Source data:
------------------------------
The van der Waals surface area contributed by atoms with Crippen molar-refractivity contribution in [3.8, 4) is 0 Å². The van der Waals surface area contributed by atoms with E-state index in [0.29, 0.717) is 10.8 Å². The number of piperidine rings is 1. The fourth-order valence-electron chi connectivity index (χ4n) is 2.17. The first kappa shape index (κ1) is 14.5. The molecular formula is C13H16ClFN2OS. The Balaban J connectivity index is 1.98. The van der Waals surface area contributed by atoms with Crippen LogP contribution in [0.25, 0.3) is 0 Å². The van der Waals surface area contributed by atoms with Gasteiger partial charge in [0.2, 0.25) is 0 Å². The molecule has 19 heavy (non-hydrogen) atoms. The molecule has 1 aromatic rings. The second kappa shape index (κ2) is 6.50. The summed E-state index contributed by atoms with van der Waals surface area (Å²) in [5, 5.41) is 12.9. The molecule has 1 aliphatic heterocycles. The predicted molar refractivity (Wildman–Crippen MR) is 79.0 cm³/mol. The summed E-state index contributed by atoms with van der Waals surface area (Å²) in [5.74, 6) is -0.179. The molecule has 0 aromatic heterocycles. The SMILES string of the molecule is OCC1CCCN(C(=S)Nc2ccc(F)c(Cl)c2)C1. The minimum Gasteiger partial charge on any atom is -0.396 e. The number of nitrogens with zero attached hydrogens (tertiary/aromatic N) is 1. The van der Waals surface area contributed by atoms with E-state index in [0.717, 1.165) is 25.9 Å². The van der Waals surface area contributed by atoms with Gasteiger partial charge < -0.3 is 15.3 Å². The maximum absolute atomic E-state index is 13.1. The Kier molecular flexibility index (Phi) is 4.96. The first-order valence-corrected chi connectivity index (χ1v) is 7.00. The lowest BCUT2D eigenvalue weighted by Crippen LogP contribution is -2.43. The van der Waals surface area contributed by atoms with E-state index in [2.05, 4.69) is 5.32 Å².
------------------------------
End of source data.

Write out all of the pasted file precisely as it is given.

The van der Waals surface area contributed by atoms with Crippen molar-refractivity contribution in [3.8, 4) is 0 Å². The van der Waals surface area contributed by atoms with E-state index in [0.29, 0.717) is 10.8 Å². The number of piperidine rings is 1. The fourth-order valence-electron chi connectivity index (χ4n) is 2.17. The first kappa shape index (κ1) is 14.5. The molecular formula is C13H16ClFN2OS. The Balaban J connectivity index is 1.98. The van der Waals surface area contributed by atoms with Crippen LogP contribution in [0.25, 0.3) is 0 Å². The van der Waals surface area contributed by atoms with Gasteiger partial charge in [0.2, 0.25) is 0 Å². The molecule has 19 heavy (non-hydrogen) atoms. The molecule has 1 aromatic rings. The second kappa shape index (κ2) is 6.50. The summed E-state index contributed by atoms with van der Waals surface area (Å²) in [5, 5.41) is 12.9. The molecule has 1 aliphatic heterocycles. The predicted molar refractivity (Wildman–Crippen MR) is 79.0 cm³/mol. The summed E-state index contributed by atoms with van der Waals surface area (Å²) in [5.74, 6) is -0.179. The molecule has 0 aromatic heterocycles. The SMILES string of the molecule is OCC1CCCN(C(=S)Nc2ccc(F)c(Cl)c2)C1. The minimum Gasteiger partial charge on any atom is -0.396 e. The number of nitrogens with zero attached hydrogens (tertiary/aromatic N) is 1. The van der Waals surface area contributed by atoms with E-state index in [0.717, 1.165) is 25.9 Å². The van der Waals surface area contributed by atoms with Gasteiger partial charge < -0.3 is 15.3 Å². The maximum absolute atomic E-state index is 13.1. The Kier molecular flexibility index (Phi) is 4.96. The first-order valence-corrected chi connectivity index (χ1v) is 7.00. The lowest BCUT2D eigenvalue weighted by Crippen LogP contribution is -2.43. The van der Waals surface area contributed by atoms with E-state index in [2.05, 4.69) is 5.32 Å².